6 comments on “Prisoner Votes and Human Rights Humbug

  1. Strictly speaking, of course, the European Court of Human Rights is not part of the EU – it answers to the Council of Europe. That is why it has never fined anyone – it doesn’t have the power to do so. It merely interprets a system set up by diplomatic agreement.

    That raises in itself a very interesting legal point. Suppose Cameron does call the ECHR’s bluff entirely and do nothing, or compromises – would the EU, under the Treaty of Nice, actually do anything to uphold the decision of a court that is not part of its judicial system? Or indeed, could it? Are there precedents for any supranational organizations imposing the will of an alien court because of a treaty convention? A rummage in the CIS archive might be profitable from that point of view.

    Looking at these numbers, we may be about to find out what happens when an ECHR ruling proves unenforceable by the court. It should be very interesting indeed.

    • You are right about the ECHR. As I said, it doesn’t have the power to enforce anything.

      What’s more, the EU itself has not yet ratified the Convention, which means the European Court of Justice (the Supreme Court of the EU) does not have the power or duty to enforce the Convention.

      However, all this is academic unless Cameron repeals the Human Rights Act. That Act gives British courts the right and duty to uphold the decisions of the ECHR, by incorporating the Convention into British law. As the law stands right now, the prisoners denied the vote could appeal to a British court for redress.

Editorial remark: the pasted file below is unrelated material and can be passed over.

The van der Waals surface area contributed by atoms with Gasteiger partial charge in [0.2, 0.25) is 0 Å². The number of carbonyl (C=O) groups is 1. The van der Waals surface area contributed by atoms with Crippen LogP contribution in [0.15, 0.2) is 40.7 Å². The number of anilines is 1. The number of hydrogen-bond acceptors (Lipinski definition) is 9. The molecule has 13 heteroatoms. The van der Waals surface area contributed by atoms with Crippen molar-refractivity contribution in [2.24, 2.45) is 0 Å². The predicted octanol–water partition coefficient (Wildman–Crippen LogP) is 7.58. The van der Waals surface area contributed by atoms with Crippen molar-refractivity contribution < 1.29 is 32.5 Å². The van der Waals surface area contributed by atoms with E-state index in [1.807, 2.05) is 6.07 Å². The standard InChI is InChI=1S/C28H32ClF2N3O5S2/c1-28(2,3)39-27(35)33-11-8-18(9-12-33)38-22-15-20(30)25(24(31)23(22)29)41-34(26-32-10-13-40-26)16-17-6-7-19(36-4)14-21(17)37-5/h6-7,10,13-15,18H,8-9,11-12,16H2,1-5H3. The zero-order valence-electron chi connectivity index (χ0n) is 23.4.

• what about when Britain had to pay compensation to foreign trawlers who had been banned from fishing in our waters?

      • The fisheries compensation was ordered by the European Court of Justice I believe, which is the high court of the EU. We are subject to that court by virtue of our membership of the EU. EU law includes the fisheries policy, and the right for the European Court of Justice to fine member states who do not adhere to EU law.

        That is not the same as the European Court of Human Rights. As Huw said, the ECHR is not an EU body. It has no power to fine us. But its provisions were enacted into British law by the last Labour government (via the Human Rights Act), and therefore a British court can fine the British government or award damages to prisoners denied the vote. The only way to stop that is to repeal the Human Rights Act.

  2. Why not give prisoners the vote. After all there are far more villains out than in prison.
    And look what giving the populace as a whole the vote has done to Britain.

    • Whether it is a good idea to give prisoners the vote is another matter. The politicians seem to be agreed that it is a bad idea, but are all spinning away to show it’s not their fault!

      I also don’t really see why the decision on this should be made for us by foreign courts that are not answerable to British politicians or electorate.

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